Watch ‘Sheep Wrecked’ yourself and tell me what you think:

‘Sheep Wrecked’ is available on the DVD-set ‘Tex Avery’s Droopy – The Complete Theatrical Collection’

Director: Alex Lovy
Release Date: February 24, 1958
Stars: Woody Woodpecker
Rating: ★★
Review:

Watch the Birdie © Walter LantzIn ‘Watch the Birdie’ we follow a bird watcher, who repeatedly addresses the audience with his sophisticated voice (by Daws Butler).

After watching two love birds and a humming bird (both gags are puns), Woody Woodpecker invites the bird watcher to watch him. First the bird watcher doesn’t believe Woody is a bird, but then he does, and the rest of the cartoon consists of Woody taunting the bird watcher, for no apparent reason.

This cartoon falls short in several ways. First, Homer Brightman’s story is less consistent than his contemporary efforts, and the gags more trite than usual. Second, Alex Lovy’s timing is too relaxed to make the gags come off, especially when compared to contemporary Woody Woodpecker cartoons by Paul J. Smith. Third, the bird watcher himself is a rather unfunny character, and the cartoon is hampered by the large amount of dialogue. And fourth Woody’s appearance feels too small in this cartoon.

Watch ‘Watch the Birdie’ yourself and tell me what you think:

 

‘Watch the Birdie’ is available on the DVD-set ‘The Woody Woodpecker and Friends Classic Cartoon Collection Volume 2’

Director: Paul J. Smith
Release Date: January 27, 1958
Stars: Woody Woodpecker, Dooley
Rating: ★★★★½
Review:

Misguided Missile © Walter Lantz‘Misguided Missile’ starts with a familiar Woody Woodpecker trope of Woody being hungry and looking for food.

In the first scene we watch him picking with a bunch of pigeons, until he says ‘this is for the birds’, and tries to steal a man’s lunch box. When this fails, Woody immediately turns his attention to the ‘Jobs wanted’ page in the newspaper the man is reading, looking for a “Job for Goldbrickers”, as a super salesman selling insurance. Woody even dresses like a skunk to get the job, in a sequence that is reminiscent of a similar scene in Carl Barks’s comic ‘Land of the Totem Poles’ (1950).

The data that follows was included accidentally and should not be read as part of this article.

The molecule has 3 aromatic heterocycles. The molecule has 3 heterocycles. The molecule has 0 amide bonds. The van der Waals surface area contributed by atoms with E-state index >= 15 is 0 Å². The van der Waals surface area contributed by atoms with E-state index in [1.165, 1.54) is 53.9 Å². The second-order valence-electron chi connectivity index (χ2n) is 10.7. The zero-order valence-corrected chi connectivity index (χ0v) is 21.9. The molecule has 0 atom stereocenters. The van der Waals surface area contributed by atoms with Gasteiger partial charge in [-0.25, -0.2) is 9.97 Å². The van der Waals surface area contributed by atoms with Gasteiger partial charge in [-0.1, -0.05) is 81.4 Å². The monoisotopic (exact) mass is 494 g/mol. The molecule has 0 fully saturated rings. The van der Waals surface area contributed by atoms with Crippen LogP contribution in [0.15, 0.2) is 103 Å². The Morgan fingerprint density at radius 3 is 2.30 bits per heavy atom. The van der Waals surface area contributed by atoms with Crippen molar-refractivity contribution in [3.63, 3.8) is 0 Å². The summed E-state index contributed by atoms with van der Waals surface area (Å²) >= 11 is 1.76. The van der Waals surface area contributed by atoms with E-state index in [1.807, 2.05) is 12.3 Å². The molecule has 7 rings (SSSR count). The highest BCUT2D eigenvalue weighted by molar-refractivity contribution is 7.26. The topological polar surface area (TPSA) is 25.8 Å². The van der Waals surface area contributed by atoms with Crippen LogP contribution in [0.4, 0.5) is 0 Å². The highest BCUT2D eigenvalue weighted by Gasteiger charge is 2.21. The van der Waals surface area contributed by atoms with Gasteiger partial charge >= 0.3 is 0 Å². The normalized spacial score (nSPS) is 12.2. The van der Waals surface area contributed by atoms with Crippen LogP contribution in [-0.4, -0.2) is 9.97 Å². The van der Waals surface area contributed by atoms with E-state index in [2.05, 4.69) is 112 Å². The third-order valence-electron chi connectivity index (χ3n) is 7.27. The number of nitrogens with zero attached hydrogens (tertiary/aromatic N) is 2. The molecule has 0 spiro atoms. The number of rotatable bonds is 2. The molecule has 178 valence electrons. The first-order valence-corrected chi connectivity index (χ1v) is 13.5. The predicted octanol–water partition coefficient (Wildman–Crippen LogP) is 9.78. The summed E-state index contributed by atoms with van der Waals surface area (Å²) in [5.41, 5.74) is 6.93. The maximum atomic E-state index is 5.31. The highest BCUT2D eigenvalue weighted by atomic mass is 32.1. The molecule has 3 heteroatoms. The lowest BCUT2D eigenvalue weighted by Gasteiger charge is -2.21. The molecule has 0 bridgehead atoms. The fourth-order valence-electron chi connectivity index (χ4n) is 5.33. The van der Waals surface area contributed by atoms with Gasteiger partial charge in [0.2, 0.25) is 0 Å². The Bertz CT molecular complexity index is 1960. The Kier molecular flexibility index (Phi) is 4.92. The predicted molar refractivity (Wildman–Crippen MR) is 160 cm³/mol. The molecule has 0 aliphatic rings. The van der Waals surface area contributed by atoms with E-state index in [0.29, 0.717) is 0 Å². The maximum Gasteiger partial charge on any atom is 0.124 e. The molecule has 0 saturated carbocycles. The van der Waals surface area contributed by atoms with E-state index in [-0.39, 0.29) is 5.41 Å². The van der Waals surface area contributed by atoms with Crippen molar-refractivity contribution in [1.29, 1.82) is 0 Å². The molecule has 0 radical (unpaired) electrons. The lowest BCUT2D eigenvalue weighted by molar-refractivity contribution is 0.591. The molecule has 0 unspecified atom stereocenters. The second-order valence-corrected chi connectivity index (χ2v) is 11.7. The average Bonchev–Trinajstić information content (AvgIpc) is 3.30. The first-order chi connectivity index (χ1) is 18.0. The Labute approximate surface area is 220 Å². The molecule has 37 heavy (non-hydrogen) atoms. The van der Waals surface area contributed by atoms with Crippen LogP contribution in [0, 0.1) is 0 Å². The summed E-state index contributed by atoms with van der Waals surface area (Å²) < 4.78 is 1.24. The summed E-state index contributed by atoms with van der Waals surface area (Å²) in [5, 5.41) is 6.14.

In his new profession as a travelling salesman he tries to sell Dooley an insurance policy. This sequence forms the highlight of the cartoon, as Woody reads to Dooley which calamities the insurance covers, which promptly make these happen to the bearded fellow. In a matter of seconds Dooley gets hit by a safe, hit by a streetcar, falls into a printing press, is hit into the ground by a pile-driver, etc.

This remarkable selling strategy succeeds, and Dooley signs. But Dooley double-crosses Woody, thinking he now is insured against everything. He is, except for guided missiles. So Woody launches the slowest guided missile thinkable on Dooley. The rest of the cartoon consists of the guided missile slowly following an agonized Dooley. This is by all means a remarkable sequence, greatly enhanced by the tick-tock sound effects and Clarence Wheeler’s inspired music accompanying the missile.

Curiously, eleven days later, the slow missile would return in the earlier produced Droopy cartoon ‘Sheep Wrecked‘. Indeed, both cartoons were penned by the same writer: Homer Brightman.

Watch ‘Misguided Missile’ yourself and tell me what you think:

‘Misguided Missile’ is available on the DVD-set ‘The Woody Woodpecker and Friends Classic Cartoon Collection Volume 2’